SILER CITY, N.C. (WNCN) – You can see it. The connection Rebeca Moretto has with baby Abril as she holds her in her arms.
“Really, to be able to connect with that person on those needs, but also just have a really positive celebration of that creation of a new family in a way that is otherwise not possible when you don’t build that relationship over the course of time,” Moretto said. She is a certified midwife who delivered Abril and provided prenatal care for her mom Daisy at Chatham Hospital.
Until the fall of 2020, Chatham County was one of more than two dozen counties in North Carolina with no practicing physician specializing in obstetrics and gynecology. Mothers would have to travel up to an hour for care and to give birth.
That’s still the case in areas across the state.
“There’s about 30 counties in North Carolina that lack any kind of maternity care, and we know that midwifery care could be an answer to that maternity care crisis,” Moretto said.
Midwives have helped fill the gap. To qualify, they need a master’s degree in midwifery and have to pass a national qualification exam. But there is another step that midwives say is holding them back.
“I call it a permission slip. It’s an expensive permission slip, though,” said Suzanne Wertman. She is a certified midwife and state government affairs consultant for the American College of Nurse Midwives.
A certified midwife must have a supervising physician. But that doctor does not see or get involved in the care of the midwife’s patients. North Carolina is one of only three states that require this.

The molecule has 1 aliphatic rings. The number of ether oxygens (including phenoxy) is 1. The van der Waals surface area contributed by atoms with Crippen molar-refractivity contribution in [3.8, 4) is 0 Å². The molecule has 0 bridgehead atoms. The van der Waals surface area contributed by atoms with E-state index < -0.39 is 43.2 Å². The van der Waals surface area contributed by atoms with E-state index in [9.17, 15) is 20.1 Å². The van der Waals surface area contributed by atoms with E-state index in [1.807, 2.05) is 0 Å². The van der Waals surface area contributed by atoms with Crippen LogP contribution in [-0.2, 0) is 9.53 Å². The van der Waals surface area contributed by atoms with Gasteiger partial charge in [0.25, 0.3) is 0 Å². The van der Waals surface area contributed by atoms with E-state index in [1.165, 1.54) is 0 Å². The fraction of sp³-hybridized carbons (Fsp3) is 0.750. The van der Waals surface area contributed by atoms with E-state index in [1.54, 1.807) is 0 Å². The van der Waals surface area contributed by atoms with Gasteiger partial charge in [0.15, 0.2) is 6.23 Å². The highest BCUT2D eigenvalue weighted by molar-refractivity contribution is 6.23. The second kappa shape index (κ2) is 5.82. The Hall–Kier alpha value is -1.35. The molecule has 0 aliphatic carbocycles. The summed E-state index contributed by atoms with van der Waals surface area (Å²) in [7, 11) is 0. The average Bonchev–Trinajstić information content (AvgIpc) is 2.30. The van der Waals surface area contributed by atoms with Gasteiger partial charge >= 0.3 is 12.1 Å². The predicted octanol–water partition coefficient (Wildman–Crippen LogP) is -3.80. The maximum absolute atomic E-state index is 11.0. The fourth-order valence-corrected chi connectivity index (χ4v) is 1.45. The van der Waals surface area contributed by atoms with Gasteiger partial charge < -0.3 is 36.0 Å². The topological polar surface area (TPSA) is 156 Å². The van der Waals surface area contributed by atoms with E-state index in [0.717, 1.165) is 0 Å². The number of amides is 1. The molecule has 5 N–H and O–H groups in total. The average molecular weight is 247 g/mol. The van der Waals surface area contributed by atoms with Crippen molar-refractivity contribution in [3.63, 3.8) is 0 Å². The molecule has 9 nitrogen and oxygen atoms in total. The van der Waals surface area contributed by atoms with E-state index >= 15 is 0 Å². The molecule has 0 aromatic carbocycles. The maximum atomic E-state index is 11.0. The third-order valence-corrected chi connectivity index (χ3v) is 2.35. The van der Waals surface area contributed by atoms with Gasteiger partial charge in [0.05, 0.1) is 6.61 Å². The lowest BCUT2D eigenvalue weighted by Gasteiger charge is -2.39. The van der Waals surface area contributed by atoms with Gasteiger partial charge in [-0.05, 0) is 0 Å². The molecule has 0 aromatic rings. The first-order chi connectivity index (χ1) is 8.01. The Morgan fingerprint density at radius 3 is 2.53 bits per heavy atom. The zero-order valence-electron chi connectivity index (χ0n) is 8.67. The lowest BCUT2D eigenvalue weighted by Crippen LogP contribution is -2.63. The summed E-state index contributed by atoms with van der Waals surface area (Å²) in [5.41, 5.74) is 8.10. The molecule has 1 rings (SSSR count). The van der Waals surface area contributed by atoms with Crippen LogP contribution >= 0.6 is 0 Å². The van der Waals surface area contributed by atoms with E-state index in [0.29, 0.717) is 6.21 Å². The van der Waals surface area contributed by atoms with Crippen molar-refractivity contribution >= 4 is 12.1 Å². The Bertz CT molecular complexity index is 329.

In May, CBS 17 reported that the proposed SAVE Act would eliminate that same requirement for nurse practitioners. That also applies to midwifery. The SAVE Act is currently stuck in the health committee.
“Our rural communities are basically like developing countries, and that’s the fallacy of American health care. We spend more than any other country in the world on maternity care for the most abysmal return on investment,” Wertman said.
It can also be a major challenge to find a local supervising physician in rural counties where care is needed most. Wertman said, “I have stories of many midwives who have ended up working in Raleigh, or working in Chapel Hill when really they wanted to be working in Henderson, when really they wanted to be working out in the western part of the state.”
The United States is one of just three countries with rising maternal death rates. The most recent data from the CDC shows 29.6 deaths per 100,000 births. North Carolina’s overall rate is a touch lower than the national average, at 27.6 per 100,000 births.
It’s an issue that Wertman said midwives can help address.
“We have the training to know, OK, this person’s platelets are low and she’s got to be seen by a physician, or this person has a rash I can’t figure out, she definitely needs to see a dermatologist. We’ve got that expertise and the education,” she added.
Safety was a factor in Daisy’s decision to use a midwife.
“If you have someone there to help you, who cares about you and knows how to do their job, all of your fears start to go away,” Daisy said.
Moretto said poverty, mothers who work full-time, and travel distance to care are less of an obstacle if midwives are an option.
“So, when you introduce a midwife, you not only see neonatal and maternal mortality and morbidity decrease, but you see the community thrive overall. And I wanted to be a part of that change,” she said.